At the beginning of verse 11 David says that his becoming a reproach to his neighbors and an object of dread to his acquaintances is “because of all my adversaries.” In other words, because of the plotting and scheming of his enemies, others were beginning to become suspicious of David and are doing whatever they can to avoid him. We see in verse 12 that David felt as if he was completely alone and forgotten as someone who is no longer living or like a cup or bowl that is broken and no longer useable. And then, in verse 13, we see that the situation is much more serious than simply feeling ostracized and rejected. We see that these enemies are actually plotting and scheming to kill David—which was probably one of the reasons his neighbors were avoiding him.
And so all of this is what David was lamenting. This whole situation of rejection and being ostracized and being threatened by his adversaries with death, is what David is presenting to the LORD for his consideration. This is the situation David wants God to change. And in verses 14-18, David makes his petition or his actual request to God where he outlines exactly what he wants God to do. Let’s look at it piece by piece.
David’s Petition (vv. 14-18)
Let’s begin with verse 14 and the first half of verse 15.
14 But I trust in you, O LORD; I say, “You are my God.” 15 My times are in your hand; (Psalms 31:14–15a ESV)
First of all, we see that even though all this difficulty has come upon David, his trust in God has not wavered. My adversaries are plotting to take my life, my neighbors are repulsed by me and are avoiding me, I am deeply grieved and coming apart at the seams over all this, “But I trust in you, O LORD; I say, ‘You are my God.’” He also goes on to acknowledge that even in the midst of this difficult situation, God is in control. At the beginning of verse 15 David says, “My times are in your hand.” And this is not only an expression of confidence and trust, it is also an expression of submission. By saying, “My times are in your hand,” David is expressing his willingness to submit himself to God’s decisions about his life.
This can be hard in difficult times. But if we can reach the place in our lives where we trust that God is in control no matter where life takes us, the adversity in our lives becomes much easier to accept because we know it is not by chance that we are in the situation we are in.2 In verse 5 of this psalm, David said, “Into your hand I commit my spirit,” and he is basically restating that in verse 15 before he gets to his specific requests.
But at the end of verse 15, David does begin outlining what he wants God to do for him. Look with me at the end of verse 15 through the end of verse 16. David says,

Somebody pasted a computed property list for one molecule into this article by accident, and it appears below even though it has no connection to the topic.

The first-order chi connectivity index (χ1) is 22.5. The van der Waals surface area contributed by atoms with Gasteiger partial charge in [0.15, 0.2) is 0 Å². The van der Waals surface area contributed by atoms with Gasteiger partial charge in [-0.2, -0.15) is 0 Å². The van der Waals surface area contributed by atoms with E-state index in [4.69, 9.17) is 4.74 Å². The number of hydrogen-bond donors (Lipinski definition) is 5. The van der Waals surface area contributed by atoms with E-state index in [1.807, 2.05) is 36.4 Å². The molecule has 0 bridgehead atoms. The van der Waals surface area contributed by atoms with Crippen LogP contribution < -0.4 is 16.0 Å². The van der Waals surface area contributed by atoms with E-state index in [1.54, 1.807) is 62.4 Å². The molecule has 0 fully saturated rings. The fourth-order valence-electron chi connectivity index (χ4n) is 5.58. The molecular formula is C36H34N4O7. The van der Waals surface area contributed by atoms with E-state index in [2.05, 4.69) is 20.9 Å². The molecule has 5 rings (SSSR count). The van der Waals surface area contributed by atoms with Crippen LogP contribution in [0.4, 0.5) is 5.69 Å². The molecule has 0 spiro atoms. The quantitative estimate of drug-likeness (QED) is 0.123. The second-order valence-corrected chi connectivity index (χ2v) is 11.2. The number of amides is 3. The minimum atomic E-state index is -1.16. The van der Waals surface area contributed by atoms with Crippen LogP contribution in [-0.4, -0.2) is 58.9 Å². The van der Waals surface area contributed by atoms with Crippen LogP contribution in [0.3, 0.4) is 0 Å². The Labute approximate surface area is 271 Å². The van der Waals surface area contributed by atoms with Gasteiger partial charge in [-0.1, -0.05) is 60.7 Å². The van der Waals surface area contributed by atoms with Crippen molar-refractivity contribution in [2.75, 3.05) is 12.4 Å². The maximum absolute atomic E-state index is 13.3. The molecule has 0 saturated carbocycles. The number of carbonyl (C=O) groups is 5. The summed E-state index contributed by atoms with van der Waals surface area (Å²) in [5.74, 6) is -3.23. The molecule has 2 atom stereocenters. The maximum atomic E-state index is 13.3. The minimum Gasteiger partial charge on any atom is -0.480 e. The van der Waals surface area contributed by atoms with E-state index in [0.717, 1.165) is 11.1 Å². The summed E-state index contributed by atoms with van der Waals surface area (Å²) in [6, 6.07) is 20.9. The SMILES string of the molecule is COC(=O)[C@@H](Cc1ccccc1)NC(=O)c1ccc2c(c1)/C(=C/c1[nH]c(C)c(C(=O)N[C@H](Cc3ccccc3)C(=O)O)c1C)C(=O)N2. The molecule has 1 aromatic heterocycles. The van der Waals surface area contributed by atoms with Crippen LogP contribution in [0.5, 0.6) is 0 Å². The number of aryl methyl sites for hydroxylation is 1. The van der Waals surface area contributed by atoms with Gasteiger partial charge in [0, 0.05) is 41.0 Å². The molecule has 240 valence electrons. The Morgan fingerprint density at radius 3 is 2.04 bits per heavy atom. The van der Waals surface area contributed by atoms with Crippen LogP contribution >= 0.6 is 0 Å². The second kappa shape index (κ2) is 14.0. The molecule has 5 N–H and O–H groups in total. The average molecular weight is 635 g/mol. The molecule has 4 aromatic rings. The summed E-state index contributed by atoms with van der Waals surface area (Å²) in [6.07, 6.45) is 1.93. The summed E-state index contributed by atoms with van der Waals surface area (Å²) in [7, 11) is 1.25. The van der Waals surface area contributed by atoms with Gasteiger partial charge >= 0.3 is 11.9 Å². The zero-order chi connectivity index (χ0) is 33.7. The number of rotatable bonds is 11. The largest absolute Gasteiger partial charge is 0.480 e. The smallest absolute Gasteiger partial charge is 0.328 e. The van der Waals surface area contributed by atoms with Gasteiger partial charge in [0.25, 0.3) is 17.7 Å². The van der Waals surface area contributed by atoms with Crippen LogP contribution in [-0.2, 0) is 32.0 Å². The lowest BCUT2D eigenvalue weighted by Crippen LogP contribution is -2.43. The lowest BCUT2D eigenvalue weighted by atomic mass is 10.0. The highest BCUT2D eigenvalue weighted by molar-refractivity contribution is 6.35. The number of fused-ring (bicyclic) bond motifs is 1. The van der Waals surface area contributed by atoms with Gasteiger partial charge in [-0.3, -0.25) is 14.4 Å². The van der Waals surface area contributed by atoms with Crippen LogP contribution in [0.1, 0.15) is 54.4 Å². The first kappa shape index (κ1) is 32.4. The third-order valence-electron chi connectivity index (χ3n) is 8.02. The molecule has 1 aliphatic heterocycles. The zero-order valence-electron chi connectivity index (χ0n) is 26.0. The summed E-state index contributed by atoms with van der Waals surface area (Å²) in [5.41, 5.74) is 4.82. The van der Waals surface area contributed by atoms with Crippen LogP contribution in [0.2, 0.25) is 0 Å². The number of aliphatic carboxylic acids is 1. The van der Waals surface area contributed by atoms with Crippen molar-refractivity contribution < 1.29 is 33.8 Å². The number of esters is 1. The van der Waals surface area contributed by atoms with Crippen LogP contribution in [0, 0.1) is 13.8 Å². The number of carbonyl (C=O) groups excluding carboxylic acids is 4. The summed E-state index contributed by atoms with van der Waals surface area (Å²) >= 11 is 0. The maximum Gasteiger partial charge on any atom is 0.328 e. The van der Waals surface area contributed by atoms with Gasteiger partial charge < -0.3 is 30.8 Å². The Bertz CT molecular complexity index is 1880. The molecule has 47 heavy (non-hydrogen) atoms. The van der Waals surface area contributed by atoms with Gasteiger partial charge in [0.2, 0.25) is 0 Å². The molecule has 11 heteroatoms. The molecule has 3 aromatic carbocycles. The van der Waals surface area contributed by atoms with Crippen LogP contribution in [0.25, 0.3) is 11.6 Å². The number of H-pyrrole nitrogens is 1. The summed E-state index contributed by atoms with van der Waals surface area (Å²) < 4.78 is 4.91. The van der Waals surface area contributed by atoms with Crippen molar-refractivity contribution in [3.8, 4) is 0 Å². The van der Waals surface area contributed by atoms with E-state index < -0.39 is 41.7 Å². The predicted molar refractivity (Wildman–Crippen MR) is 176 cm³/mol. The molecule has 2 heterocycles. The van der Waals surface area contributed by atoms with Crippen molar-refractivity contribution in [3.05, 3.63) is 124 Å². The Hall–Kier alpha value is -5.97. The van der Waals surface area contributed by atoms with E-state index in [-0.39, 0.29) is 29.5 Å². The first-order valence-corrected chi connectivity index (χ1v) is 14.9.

15 rescue me from the hand of my enemies and from my persecutors! 16 Make your face shine on your servant; save me in your steadfast love! (Psalms 31:15–16 ESV)
Remember that earlier in verse 15 David said to God, “My times are in your hand.” So when David asks here for God to rescue him “from the hand of my enemies,” he is basically saying, “God, I want your hand to determine my future, not the the evil hand of my enemies.” And then in verse 16 David appeals to God’s special, covenant love for him. He asks God to not be like his neighbors in verse 14, who were described as fleeing from David, but to make his face shine upon David. What David intends by this is for God to show him divine favor,3 and rescue him from his enemies and his persecutors.
And the way he wants God to do this is by shaming and silencing his enemies. Look with me now at verses 17 and 18. David says,
17 O LORD, let me not be put to shame, for I call upon you; let the wicked be put to shame; let them go silently to Sheol. 18 Let the lying lips be mute, which speak insolently against the righteous in pride and contempt. (Psalms 31:17–18 ESV)
David wants the wicked to be put to shame by God defeating them and sending them to the grave. And in this way, their lying lips will be silenced. Now this seems a bit harsh for us. Maybe not something that we should pray as Christians. But that is probably because we don’t have people who are plotting and scheming to take our lives. Imagine yourself as a Christian in another country where ISIS is rounding up Christians and beheading them for their faith. Imagine you are captured by them and awaiting the inevitable. Do you think this might be easier for you to pray then? Probably so.
But also, as I have said before, while most of us do not have people who are plotting and scheming to take our lives, we do have spiritual enemies who are plotting and scheming to take our lives. And so we can certainly pray that God would destroy them and bring shame upon them and that he would silence them by sending them to their eternal dwelling place. This is exactly what he has promised to do anyway, right?
Praise for Answered Prayer